Sugar (sucrose) from cane or beet is the most abundant pure chemical from a plant source. Other major substances derived from plants include carbohydrates such as starch and cellulose, alkaloids, caffeine, and amino acids. Animals feed on plants and other animals to synthesize amino acids, proteins, fats, and carbohydrates.
Physical Properties of Organic Compounds
In general, covalent organic compounds are distinguished from inorganic salts by low melting and boiling points. The ionic compound sodium chloride (NaCl), for example, melts at about 800° C (1470° F), but the covalent molecule tetrachloromethane (carbon tetrachloride, CCl4) boils at 76.7° C (170° F). Between these temperatures an arbitrary line may be drawn at about 300° C (570° F) to distinguish most covalent from most ionic compounds. A large fraction of organic compounds melt or boil below 300° C, although exceptions exist. Organic compounds without polar groups generally dissolve in non-polar solvents (liquids that do not have localized electric charges) such as octane or tetrachloromethane and are often insoluble in water, a strongly polar solvent.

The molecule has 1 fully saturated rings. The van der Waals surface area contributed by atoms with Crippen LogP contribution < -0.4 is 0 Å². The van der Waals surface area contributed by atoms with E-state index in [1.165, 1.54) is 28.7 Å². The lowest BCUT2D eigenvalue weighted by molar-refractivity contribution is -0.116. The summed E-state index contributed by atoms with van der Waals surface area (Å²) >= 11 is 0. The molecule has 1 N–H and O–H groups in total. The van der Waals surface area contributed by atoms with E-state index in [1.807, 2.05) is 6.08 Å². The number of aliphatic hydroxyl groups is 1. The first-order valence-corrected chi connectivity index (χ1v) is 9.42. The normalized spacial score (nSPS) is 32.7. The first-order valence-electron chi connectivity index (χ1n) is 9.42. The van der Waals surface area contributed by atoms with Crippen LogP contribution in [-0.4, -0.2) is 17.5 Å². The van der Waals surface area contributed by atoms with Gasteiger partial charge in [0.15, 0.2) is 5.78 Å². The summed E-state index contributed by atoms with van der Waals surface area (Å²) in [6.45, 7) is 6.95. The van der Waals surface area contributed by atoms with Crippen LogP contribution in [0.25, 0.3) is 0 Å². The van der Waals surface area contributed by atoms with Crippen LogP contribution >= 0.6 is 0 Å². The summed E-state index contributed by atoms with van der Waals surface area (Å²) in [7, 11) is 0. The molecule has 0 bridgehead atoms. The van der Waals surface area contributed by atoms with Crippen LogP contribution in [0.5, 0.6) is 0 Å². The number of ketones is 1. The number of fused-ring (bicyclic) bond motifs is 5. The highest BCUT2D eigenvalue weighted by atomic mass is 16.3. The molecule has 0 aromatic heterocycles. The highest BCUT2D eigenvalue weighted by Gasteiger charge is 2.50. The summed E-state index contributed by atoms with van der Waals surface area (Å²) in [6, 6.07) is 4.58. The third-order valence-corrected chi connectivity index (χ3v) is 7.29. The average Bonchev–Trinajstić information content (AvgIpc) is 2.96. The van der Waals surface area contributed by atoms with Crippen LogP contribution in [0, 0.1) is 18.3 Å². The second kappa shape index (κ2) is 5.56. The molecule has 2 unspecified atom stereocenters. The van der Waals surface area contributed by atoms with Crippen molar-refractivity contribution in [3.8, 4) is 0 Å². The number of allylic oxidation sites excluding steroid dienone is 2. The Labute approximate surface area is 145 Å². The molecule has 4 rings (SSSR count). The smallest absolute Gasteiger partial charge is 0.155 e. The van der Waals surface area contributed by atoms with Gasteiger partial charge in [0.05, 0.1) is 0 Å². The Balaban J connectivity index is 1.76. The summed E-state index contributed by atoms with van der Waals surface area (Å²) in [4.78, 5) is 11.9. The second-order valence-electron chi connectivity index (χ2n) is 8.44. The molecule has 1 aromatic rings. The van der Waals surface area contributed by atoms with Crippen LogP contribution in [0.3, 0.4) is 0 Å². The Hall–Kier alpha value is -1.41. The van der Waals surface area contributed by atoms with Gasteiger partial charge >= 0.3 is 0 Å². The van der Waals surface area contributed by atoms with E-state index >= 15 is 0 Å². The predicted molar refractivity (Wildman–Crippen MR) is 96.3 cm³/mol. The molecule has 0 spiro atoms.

Hydrocarbons have low densities, often about 0.8 of that of water, but functional groups may increase the densities of organic compounds. Only a few organic compounds have densities greater than 1.2, generally those containing multiple halogen atoms.
Functional groups capable of forming hydrogen bonds generallyincrease viscosity (resistance to flow) in molecules. For example, the viscosities of ethanol, ethane-1,2-diol (glycol), and propane-1,2,3-triol (glycerol) increase in that order. These compounds contain one, two, and three OH groups, respectively, which form strong hydrogen bonds.